If there was one thing that newspapers could count on to keep their margins high while serving as a buffer against potential problems, it was classified advertising. This automatic and assumed cash cow made amends for strategic miscues in content and display advertising when the Web first arrived. Then, seemingly out of nowhere, came Craigslist and the age of free classifieds. That use of the Web to solve a consumer problem — newspaper classifieds were expensive — shredded the foundation of the newspaper business model, and has left the whole industry struggling for survival, with most observers suggesting it’s already over.
Classified advertising was such a sure thing that it became the industry’s Achilles’ Heel, and the speed with which things fell apart after Craigslist still serves to remind us that, in the digital age, old institutions can disappear in the twinkling of an eye.
Local television is on the same path, although not everyone agrees with that. If broadcasting has a “classifieds” — a guaranteed cash cow that it counts on as a buffer against collapse, it is political advertising. Given the enormous sums of money that broadcasters earn every two years, the business plan is to “survive” the off-election years and reap windfall profits when people start running for office. The problem is that changes in the world of marketing are already beginning to impact decisions on how and where candidates spend money. And like its free classifieds, the Web offers a much more cost-efficient mechanism for reaching the people that matter.
Joe Trippi is a name synonymous with politics and the Web. Wikipedia calls him “a mainstay in presidential politics:”
Trippi has worked on the presidential campaigns of Edward Kennedy, Walter Mondale, Gary Hart, Dick Gephardt, Jerry Brown and most recently John Edwards. Most notably, he served as campaign manager for presidential candidate and former Vermont governor Howard Dean.
In an recent interview, Trippi told Street Fight that while it would be business as usual for broadcasters next year, 2016 would likely see the beginning of the end of TV’s dominance in political advertising: “There’s a growing number of people who get it,” he said, “that there’s a better way to deliver a more targeted and relevant message without having to buy all that broadcast reach. It’s going to come. I’m seeing a growing percentage of people going to the Internet. It’s just a matter of time and innovation.”
Trippi thinks the 2016 election could well be the major turning point: “I don’t see it happening before 2016, and it might be Hilary Clinton. Her people, however, haven’t shown a tendency to learn from history, so I could see her coming into 2016 thinking ‘I learned my lesson. We need to run it like they did in 2012,’ which was essentially using online to raise a lot of money to spend on TV.”
With the Dean campaign in 2004, Trippi became the first campaign manager to exploit the unique abilities of the Web, and he’s quick to point out that “we’re just barely scratching the surface on this stuff.” As far as we know, he says, the application that might flip everything is being invented today. “In 2004. when the Dean campaign was breaking new ground, there was no YouTube, no Twitter, and Facebook was just on one or two campuses. The iPhone came along in 2007. It was impossible for even the campaign that innovated in 2004 to have predicted all that.”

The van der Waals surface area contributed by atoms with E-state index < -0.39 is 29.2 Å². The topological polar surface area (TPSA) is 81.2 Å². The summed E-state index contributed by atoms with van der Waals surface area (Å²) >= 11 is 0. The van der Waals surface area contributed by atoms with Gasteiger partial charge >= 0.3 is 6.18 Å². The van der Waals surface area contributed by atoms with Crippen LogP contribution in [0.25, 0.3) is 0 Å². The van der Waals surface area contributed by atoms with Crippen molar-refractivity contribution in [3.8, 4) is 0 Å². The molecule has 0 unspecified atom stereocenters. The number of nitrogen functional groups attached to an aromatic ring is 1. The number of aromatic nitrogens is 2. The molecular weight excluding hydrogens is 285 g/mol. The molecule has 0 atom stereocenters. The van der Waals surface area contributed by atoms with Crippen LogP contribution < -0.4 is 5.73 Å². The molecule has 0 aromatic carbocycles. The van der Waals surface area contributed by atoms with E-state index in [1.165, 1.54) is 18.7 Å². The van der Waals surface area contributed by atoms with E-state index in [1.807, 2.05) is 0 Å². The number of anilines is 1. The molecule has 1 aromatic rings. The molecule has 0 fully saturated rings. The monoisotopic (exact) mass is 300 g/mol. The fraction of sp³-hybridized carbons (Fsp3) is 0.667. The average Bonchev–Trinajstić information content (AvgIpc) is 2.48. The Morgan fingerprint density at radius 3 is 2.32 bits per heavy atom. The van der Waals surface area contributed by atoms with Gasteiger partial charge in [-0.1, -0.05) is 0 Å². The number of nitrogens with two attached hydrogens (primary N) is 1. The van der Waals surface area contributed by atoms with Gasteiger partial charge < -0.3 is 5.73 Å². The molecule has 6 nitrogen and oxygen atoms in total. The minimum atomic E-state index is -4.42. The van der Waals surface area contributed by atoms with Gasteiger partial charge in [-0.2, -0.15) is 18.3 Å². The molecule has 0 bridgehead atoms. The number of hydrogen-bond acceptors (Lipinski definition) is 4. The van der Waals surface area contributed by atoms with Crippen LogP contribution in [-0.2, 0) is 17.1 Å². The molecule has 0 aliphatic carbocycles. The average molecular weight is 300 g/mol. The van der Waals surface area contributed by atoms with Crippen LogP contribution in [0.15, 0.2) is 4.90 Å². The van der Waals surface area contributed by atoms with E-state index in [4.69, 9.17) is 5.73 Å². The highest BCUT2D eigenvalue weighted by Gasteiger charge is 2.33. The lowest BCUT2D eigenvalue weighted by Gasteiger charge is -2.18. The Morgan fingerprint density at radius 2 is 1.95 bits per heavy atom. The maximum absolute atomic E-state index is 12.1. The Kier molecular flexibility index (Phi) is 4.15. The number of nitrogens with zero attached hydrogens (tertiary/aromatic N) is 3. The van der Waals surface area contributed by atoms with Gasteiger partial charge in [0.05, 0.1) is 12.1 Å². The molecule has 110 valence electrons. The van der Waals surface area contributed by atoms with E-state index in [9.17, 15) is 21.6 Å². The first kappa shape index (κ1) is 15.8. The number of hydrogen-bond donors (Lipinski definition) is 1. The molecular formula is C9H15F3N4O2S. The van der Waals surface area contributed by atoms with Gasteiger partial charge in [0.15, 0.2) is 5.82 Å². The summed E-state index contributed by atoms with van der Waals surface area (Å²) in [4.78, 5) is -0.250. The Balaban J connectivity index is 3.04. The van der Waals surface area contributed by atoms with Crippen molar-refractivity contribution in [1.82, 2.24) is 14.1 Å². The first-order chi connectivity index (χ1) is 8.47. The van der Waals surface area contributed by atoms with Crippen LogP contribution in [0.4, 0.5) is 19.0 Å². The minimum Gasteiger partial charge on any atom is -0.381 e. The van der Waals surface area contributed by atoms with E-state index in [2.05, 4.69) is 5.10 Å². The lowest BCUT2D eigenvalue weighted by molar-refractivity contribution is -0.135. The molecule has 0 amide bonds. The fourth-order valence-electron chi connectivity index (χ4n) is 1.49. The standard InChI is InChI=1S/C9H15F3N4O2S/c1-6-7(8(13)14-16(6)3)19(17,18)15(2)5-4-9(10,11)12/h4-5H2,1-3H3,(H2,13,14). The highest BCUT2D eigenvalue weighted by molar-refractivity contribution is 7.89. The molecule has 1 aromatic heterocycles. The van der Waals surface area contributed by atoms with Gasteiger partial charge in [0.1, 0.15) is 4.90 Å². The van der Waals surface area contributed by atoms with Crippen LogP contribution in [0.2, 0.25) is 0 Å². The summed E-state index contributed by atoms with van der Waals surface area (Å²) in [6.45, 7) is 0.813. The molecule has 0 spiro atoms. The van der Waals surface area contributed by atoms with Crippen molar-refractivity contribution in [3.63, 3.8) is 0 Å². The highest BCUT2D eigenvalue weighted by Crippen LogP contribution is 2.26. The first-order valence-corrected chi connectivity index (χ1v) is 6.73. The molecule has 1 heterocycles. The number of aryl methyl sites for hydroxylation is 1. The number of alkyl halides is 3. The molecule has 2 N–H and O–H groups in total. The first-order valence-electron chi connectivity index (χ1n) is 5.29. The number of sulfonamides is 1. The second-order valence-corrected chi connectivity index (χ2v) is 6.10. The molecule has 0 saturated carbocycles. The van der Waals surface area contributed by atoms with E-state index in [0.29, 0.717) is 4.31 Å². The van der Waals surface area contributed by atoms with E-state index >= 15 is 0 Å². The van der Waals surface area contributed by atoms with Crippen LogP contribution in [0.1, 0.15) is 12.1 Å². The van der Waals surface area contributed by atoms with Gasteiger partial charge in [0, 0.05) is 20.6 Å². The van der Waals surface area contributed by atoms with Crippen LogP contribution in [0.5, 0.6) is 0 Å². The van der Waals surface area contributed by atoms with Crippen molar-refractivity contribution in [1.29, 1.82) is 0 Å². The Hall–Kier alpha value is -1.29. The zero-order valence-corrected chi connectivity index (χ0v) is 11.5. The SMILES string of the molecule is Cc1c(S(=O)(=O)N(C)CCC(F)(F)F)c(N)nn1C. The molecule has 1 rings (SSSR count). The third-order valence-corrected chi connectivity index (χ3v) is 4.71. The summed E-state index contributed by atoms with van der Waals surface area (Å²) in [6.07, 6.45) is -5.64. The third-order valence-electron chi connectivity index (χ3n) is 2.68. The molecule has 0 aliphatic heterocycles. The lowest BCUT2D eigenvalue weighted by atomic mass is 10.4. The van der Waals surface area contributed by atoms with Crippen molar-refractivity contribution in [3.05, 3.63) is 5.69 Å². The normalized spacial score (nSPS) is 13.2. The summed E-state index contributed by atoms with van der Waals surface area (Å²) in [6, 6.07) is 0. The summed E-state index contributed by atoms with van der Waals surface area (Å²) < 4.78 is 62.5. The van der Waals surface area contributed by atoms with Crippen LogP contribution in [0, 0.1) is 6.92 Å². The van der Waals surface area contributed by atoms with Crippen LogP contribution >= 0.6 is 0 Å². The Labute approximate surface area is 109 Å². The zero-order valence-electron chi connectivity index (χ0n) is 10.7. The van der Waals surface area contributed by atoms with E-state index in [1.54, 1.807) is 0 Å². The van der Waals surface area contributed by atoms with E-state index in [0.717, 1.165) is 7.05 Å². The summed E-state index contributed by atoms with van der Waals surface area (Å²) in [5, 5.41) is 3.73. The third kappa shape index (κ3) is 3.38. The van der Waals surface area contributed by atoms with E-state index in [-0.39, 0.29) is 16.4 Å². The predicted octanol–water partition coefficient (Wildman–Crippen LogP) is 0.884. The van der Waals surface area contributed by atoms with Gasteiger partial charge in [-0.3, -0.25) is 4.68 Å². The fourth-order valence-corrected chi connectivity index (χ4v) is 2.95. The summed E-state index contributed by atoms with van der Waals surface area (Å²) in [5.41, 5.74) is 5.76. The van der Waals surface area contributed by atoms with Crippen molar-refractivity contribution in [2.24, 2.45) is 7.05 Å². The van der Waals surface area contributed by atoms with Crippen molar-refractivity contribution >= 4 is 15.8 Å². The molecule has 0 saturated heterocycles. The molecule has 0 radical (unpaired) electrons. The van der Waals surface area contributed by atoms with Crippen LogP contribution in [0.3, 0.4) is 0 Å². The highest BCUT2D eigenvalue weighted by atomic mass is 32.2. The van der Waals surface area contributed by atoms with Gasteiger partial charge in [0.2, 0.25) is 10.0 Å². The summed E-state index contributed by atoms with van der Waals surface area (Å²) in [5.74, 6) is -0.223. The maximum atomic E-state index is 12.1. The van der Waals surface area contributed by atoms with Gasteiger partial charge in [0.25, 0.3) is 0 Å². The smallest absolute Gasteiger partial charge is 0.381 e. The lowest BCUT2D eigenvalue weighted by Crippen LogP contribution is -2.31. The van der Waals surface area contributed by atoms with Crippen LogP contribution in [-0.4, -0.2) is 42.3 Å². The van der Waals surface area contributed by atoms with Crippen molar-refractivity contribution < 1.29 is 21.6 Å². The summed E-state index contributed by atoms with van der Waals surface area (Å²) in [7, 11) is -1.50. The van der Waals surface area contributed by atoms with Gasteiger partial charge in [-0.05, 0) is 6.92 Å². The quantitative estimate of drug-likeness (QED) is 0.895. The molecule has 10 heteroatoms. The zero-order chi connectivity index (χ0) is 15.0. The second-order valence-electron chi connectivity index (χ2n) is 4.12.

He has a warning for political candidates everywhere: “Running the old Internet model, where it’s used only to raise money, at a time when messaging can pinpoint targeted individuals is an invitation to defeat. What we’re seeing already in terms of targeting pre-rolls, for example, or other messaging paths directly to someone interested is just barely scratching the surface of what’s going to be possible.”
Simply throwing money at the broad reach of television, he told us, is going to seem archaic very soon, and broadcast companies need to be prepared. This matches with other new data from Chicago-based media buying and selling software company Strata that reveals the pendulum swinging overall with TV advertising. According to this data, TV remains the top advertising medium, but the number of people saying they’re “more interested” in advertising on it is the lowest score in three years (44%). Meanwhile, digital jumped 16% from last year and now sits only a few points behind TV (35%).
As Phil Simon wrote in his seminal book on analytics, Too Big to Ignore: The Business Case for Big Data, the determining of sentiment via social media is not some pie-in-the-sky theory, and it has profound consequences for all forms of commerce and beyond.
Sentiment can be derived from many different sources: e-mails, social media, and other text-laden data. Its implications are nothing less than far-reaching. Forget commerce for a moment. It could transform politics, making traditional polling obsolete — and plenty are taking notice.
Who’s building the sentiment engines, and more importantly, who’s creating anything along these lines for us at the local level? Listening, as we’ve noted before, is the new skill and it’s vastly more sophisticated than most local media players can imagine. In the world of one-to-many, it’s hard to see the value of many-to-one.
Finally, at the end of our interview, Trippi concluded, “On top of all this, there’s the question of what is TV?” Indeed, and that’s just another reason for traditional broadcasters to be concerned that their biennial money tree is bound for the same place as newspaper classifieds.
Terry Heaton is President of Reinvent21, a consulting company specializing in business reinvention for the 21st Century. He’s an internationally-recognized creative expert on all things web-related, especially as they relate to local media.